Adams & Westlake "Reliable" Lanterns
The most popular and common of the tall lantern models, Adams & Westlake's
Reliable lantern was manufactured from around 1912 to sometime in the
mid 1920's, although precise dates when production ceased are uncertain.
Many railroads are known to have bought Reliables, ranging from the big
Class I's like the Pennsylvania Railroad to smaller interurbans.
Reliables are found in numerous variations. Probably the most common
variation is the type of top or smoke
dome. A "one piece" top or smoke dome (formed of one piece
of stamped metal - shown at right) was the earlier type, being
manufactured exclusively up to about 1920. After that according to Cunningham,
Reliables were made with either a "one-piece" or a "three-piece" top
(formed of three joined pieces - shown at bottom right). Why the manufacturer
would offer both styles at the same time is unknown. However, the "three-piece" top
was later incorporated into the design of the #200 and #250 short globe
models which were effectively the successors to the Reliable in the A&W
line of railroad lanterns. Examples can be seen on the "A&W
Short Lantern" page.
Many other variations in Reliables can be found, including the number
of horizontals (one
or two), shape of the verticals (flat
plate "steel guard" or round wire), the type of base (wire
bottom or bellbottom), and other features such as the type of bail and
the use of a metal band to hold the verticals to the bottom of the
frame. Some examples of these variations are shown below.
See new pictures of a variation at the bottom of the page.
|Above Left: A&W #11
Wire Guard "Reliable" (Model 1913) lantern marked "P.& L.E.
R.R." (Pittsburgh & Lake Erie Railroad) with a "one
piece top" and a blue etched globe. This example dates
to the late "teens" or early 1920's. Above Right: A&W
#11 Wire Guard" Reliable" (Model 1913) lantern marked "B. & O.
RR" (Baltimore & Ohio Railroad) with a "three
piece top" and a red cast globe. This model was produced
in the early 1920's.
|Above Left: A&W #11
Wire Guard "Reliable" (Model 1913) lantern marked "K.V.Ry. " (Kettle
Valley Railway) with a "one piece top" and a green
cast globe marked "CPR" for the Canadian Pacific Railway,
which purchased the Kettle Valley Railway. This model is unusual
in a number of respects, including the flat verticals, bail stiffeners,
and the fount-holder which uses an interwoven metal band to secure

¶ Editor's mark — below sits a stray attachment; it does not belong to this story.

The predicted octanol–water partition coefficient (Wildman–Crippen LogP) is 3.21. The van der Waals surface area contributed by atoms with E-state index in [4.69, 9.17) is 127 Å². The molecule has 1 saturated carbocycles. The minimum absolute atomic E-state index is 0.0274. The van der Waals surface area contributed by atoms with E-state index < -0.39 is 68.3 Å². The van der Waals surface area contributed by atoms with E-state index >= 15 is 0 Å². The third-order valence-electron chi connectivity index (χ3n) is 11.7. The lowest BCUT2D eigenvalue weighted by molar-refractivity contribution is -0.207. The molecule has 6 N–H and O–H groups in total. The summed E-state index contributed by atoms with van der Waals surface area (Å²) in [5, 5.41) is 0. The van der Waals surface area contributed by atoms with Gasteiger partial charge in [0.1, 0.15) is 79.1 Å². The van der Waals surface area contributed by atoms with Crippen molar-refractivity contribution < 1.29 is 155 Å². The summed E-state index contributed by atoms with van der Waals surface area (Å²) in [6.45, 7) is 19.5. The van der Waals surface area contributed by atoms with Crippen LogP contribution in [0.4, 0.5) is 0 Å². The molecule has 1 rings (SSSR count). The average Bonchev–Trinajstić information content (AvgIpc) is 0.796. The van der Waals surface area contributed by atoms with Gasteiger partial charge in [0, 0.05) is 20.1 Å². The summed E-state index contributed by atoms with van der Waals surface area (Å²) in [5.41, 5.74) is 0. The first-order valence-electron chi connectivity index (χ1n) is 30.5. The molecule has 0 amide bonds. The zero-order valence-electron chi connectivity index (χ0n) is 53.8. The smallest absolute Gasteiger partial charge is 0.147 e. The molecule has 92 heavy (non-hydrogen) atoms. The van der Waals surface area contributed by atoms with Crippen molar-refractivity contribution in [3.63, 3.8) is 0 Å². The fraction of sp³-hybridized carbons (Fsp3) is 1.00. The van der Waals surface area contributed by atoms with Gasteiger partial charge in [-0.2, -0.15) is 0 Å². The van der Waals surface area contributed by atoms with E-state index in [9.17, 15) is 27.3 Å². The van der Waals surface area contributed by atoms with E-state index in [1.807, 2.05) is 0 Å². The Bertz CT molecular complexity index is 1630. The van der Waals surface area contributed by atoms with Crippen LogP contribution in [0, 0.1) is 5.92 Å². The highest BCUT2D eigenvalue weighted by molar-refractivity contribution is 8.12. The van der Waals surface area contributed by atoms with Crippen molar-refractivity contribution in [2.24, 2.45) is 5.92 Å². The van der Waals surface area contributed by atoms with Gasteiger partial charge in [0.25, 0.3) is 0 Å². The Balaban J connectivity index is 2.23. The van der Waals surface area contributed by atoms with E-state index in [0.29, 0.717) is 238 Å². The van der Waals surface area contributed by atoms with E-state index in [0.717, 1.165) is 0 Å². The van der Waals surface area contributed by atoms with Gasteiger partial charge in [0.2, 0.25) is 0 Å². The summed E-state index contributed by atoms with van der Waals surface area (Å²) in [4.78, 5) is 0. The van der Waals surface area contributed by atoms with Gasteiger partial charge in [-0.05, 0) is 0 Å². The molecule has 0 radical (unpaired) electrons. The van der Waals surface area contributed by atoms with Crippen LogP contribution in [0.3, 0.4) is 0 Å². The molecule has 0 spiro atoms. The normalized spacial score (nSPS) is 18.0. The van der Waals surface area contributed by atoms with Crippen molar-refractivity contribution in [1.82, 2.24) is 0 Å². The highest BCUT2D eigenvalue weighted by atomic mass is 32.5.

the fount holder to the verticals (Above Right, Top). The use of
such metal bands is more common in Adams & Westlake's "The
Adams" model, seen on another page. Above Right,
Bottom: Another minor variation in the fount holder of a
Reliable is this example which seems to be made of two pieces. Note
the border where the two pieces are joined. Almost all fount holders
on Reliables are made of a single formed piece of sheet metal but
this one is an exception. The frame is marked "O.W.R.R.& N.
Co." for the Oregon Washington Railroad & Navigation Company.
|Above Left: This
switchmen's lantern uses a Reliable top of the "one-piece top" variety.
The frame is not marked for a specific railroad. It seems that Adams & Westlake
used the same Reliable tooling to produce tops for their switchmen's
lanterns. The general style of switchman
lanterns is discussed on another page. Above Right: Reliables
marked for the Atchison, Topeka, & Santa Fe Railroad or "Santa
Fe" can be found without any manufacturer's or model markings. It
seems that the Santa Fe ordered lanterns from the Adams & Westlake
Company but specified that only the railroad marking should appear
on the frame. This example -- a bellbottom lantern of Adams & Westlake
lineage but with no marking other than "Santa Fe" on the
bell -- has a "three-piece top." Although not apparent
in the picture, this lantern also has a clear cast Santa Fe "logo" globe. Compare
this lantern with rightmost Reliable model shown in the first row
of images, and the origin is obvious.
|Above: Shown above is a very unusual Reliable variation marked for the Philadelphia & Reading Railway. It takes a 6-inch globe. From left to right, top row: The P&R Ry lantern next to a Pennsylvania Lines Reliable to illustrate the height difference; an exterior view of the oversized font-holder; a view of the smoke dome and shoulder to confirm that this is indeed a Reliable. From left to right, bottom row: a view of how the fount sits inside the fount holder; a view of the spring clips inside of the fount holder which centers and stabilize the fount; a view of the bottom of the lantern. All photos courtesy of Jack Wall.